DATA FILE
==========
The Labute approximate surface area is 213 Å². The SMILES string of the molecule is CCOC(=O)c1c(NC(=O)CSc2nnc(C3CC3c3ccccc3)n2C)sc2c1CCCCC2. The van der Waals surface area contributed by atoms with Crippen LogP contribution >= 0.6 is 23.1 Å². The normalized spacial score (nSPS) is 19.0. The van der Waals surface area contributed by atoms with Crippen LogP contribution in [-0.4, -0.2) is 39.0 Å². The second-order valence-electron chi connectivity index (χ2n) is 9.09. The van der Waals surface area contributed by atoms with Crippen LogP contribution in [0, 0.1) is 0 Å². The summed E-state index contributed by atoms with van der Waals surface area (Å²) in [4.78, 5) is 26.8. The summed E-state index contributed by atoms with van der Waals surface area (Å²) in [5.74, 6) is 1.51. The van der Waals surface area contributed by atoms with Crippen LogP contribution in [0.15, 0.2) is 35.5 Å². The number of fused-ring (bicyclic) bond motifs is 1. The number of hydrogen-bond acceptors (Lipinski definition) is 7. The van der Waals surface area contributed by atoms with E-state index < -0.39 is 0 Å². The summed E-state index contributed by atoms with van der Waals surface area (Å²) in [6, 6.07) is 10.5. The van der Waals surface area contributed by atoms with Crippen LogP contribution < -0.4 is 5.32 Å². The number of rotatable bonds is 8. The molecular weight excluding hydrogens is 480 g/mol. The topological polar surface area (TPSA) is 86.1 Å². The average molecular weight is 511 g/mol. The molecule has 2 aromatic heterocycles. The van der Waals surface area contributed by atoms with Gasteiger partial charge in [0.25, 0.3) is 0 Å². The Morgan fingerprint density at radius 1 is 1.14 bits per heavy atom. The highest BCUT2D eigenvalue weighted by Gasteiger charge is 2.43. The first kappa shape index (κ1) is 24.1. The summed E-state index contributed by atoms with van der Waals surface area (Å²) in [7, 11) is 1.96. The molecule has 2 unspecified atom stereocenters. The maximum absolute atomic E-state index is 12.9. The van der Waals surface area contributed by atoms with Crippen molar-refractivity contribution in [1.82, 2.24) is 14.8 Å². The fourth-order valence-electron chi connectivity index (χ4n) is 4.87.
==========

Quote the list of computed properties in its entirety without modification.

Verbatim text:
The Labute approximate surface area is 213 Å². The SMILES string of the molecule is CCOC(=O)c1c(NC(=O)CSc2nnc(C3CC3c3ccccc3)n2C)sc2c1CCCCC2. The van der Waals surface area contributed by atoms with Crippen LogP contribution >= 0.6 is 23.1 Å². The normalized spacial score (nSPS) is 19.0. The van der Waals surface area contributed by atoms with Crippen LogP contribution in [-0.4, -0.2) is 39.0 Å². The second-order valence-electron chi connectivity index (χ2n) is 9.09. The van der Waals surface area contributed by atoms with Crippen LogP contribution in [0, 0.1) is 0 Å². The summed E-state index contributed by atoms with van der Waals surface area (Å²) in [4.78, 5) is 26.8. The summed E-state index contributed by atoms with van der Waals surface area (Å²) in [5.74, 6) is 1.51. The van der Waals surface area contributed by atoms with Crippen LogP contribution in [0.15, 0.2) is 35.5 Å². The number of fused-ring (bicyclic) bond motifs is 1. The number of hydrogen-bond acceptors (Lipinski definition) is 7. The van der Waals surface area contributed by atoms with E-state index < -0.39 is 0 Å². The summed E-state index contributed by atoms with van der Waals surface area (Å²) in [6, 6.07) is 10.5. The van der Waals surface area contributed by atoms with Crippen LogP contribution < -0.4 is 5.32 Å². The number of rotatable bonds is 8. The molecular weight excluding hydrogens is 480 g/mol. The topological polar surface area (TPSA) is 86.1 Å². The average molecular weight is 511 g/mol. The molecule has 2 aromatic heterocycles. The van der Waals surface area contributed by atoms with Gasteiger partial charge in [0.25, 0.3) is 0 Å². The Morgan fingerprint density at radius 1 is 1.14 bits per heavy atom. The highest BCUT2D eigenvalue weighted by Gasteiger charge is 2.43. The first kappa shape index (κ1) is 24.1. The summed E-state index contributed by atoms with van der Waals surface area (Å²) in [7, 11) is 1.96. The molecule has 2 unspecified atom stereocenters. The maximum absolute atomic E-state index is 12.9. The van der Waals surface area contributed by atoms with Crippen molar-refractivity contribution in [1.82, 2.24) is 14.8 Å². The fourth-order valence-electron chi connectivity index (χ4n) is 4.87.